"She is a scholar of French art history, 17th and 18th century to be precise, but within that, she will really be speaking not about France, but about South East Asia," Slaymaker said. "So she’ll start by talking about French art history, but she'll talk about travel and movement, and that's truly what this conference is about, especially this year. Space and place is one of the sub-themes. So she will explore how these languages, cultures, products, and literature are moving and have moved."
Slaymaker, in his first year as executive director, said he is very excited for the conference to begin, as it took a full year of planning and development.
Jeanmarie Rouhier-Willoughby, chair of the Department of Modern and Classical Languages, Literatures and Cultures and the previous executive director, said this year's event will continue to enhance the conference's legacy.
Last year was extremely successful," Rouhier-Willoughby said. "We had a very large group of scholars from across the globe, and headlined by the distinguished specialist in globalization and language, Mary Louise Pratt, noted professor of Spanish and Portuguese languages and literatures at New York University. I expect that this year's conference will continue in the fine tradition of the KFLC."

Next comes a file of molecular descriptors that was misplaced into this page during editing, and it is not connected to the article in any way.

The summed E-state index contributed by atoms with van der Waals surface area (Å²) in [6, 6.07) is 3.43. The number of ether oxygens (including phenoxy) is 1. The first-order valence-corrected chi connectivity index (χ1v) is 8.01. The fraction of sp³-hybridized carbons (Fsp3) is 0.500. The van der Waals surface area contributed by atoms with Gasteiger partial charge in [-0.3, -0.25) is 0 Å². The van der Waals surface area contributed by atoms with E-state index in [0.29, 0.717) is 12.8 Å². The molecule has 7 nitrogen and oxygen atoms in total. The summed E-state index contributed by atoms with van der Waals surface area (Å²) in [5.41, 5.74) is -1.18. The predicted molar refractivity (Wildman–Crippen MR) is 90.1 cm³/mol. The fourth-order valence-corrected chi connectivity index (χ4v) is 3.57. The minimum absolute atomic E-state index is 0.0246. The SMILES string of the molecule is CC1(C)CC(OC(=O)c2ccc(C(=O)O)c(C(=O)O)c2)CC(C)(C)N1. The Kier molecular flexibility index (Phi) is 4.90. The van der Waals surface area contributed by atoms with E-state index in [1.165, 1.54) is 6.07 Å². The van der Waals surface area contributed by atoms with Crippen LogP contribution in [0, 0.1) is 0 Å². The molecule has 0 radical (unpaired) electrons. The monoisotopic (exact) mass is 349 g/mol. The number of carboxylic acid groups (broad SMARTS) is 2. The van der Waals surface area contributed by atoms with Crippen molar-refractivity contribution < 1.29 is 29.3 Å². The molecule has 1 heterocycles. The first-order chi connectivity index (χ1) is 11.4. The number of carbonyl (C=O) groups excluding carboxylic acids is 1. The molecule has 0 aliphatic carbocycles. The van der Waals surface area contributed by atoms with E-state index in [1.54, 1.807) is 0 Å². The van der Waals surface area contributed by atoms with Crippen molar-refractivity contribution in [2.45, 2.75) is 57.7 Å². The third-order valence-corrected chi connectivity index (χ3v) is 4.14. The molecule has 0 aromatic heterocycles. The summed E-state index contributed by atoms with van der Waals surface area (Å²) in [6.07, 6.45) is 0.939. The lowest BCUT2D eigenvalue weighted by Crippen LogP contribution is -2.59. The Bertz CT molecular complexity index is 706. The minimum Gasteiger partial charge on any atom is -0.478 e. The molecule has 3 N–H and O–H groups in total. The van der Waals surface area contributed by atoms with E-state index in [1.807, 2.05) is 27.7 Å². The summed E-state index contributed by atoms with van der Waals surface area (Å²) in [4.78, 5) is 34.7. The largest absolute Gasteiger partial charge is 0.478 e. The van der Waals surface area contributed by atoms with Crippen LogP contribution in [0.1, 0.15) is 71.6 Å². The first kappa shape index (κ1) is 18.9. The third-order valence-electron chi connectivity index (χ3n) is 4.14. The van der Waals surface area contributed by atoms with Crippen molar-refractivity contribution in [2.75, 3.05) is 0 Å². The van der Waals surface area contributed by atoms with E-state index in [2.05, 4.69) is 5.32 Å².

As the various events begin across campus, Slaymaker said that it will continue to display UK's excellence, locally, nationally and globally.
"This is one of the feathers in our cap," Slaymaker said. "For lots of scholars, universities, this is what UK means — this conference. So that is a big part of our prestige and our promise."
To view the official 2012 KFLC program of events, click here.
To view the official 2012 KFLC website, click here.